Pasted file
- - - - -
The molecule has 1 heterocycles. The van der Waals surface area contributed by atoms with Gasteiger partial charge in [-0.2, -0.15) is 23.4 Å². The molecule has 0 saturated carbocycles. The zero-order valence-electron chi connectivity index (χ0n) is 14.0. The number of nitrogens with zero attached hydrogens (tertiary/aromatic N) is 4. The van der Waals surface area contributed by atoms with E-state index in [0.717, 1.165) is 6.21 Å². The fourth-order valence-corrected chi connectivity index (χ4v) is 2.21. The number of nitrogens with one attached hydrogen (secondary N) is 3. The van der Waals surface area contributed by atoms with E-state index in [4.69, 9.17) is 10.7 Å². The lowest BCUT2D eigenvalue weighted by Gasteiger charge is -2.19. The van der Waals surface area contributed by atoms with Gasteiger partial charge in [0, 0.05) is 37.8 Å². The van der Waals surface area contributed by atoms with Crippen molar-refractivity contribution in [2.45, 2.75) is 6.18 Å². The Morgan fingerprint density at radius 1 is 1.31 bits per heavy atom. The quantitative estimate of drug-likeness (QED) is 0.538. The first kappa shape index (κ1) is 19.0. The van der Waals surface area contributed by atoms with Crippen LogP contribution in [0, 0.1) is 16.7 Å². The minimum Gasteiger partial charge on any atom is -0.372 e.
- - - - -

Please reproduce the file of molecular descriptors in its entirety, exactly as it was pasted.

The molecule has 1 heterocycles. The van der Waals surface area contributed by atoms with Gasteiger partial charge in [-0.2, -0.15) is 23.4 Å². The molecule has 0 saturated carbocycles. The zero-order valence-electron chi connectivity index (χ0n) is 14.0. The number of nitrogens with zero attached hydrogens (tertiary/aromatic N) is 4. The van der Waals surface area contributed by atoms with E-state index in [0.717, 1.165) is 6.21 Å². The fourth-order valence-corrected chi connectivity index (χ4v) is 2.21. The number of nitrogens with one attached hydrogen (secondary N) is 3. The van der Waals surface area contributed by atoms with E-state index in [4.69, 9.17) is 10.7 Å². The lowest BCUT2D eigenvalue weighted by Gasteiger charge is -2.19. The van der Waals surface area contributed by atoms with Gasteiger partial charge in [0, 0.05) is 37.8 Å². The van der Waals surface area contributed by atoms with Crippen molar-refractivity contribution in [2.45, 2.75) is 6.18 Å². The Morgan fingerprint density at radius 1 is 1.31 bits per heavy atom. The quantitative estimate of drug-likeness (QED) is 0.538. The first kappa shape index (κ1) is 19.0. The van der Waals surface area contributed by atoms with Crippen LogP contribution in [0, 0.1) is 16.7 Å². The minimum Gasteiger partial charge on any atom is -0.372 e.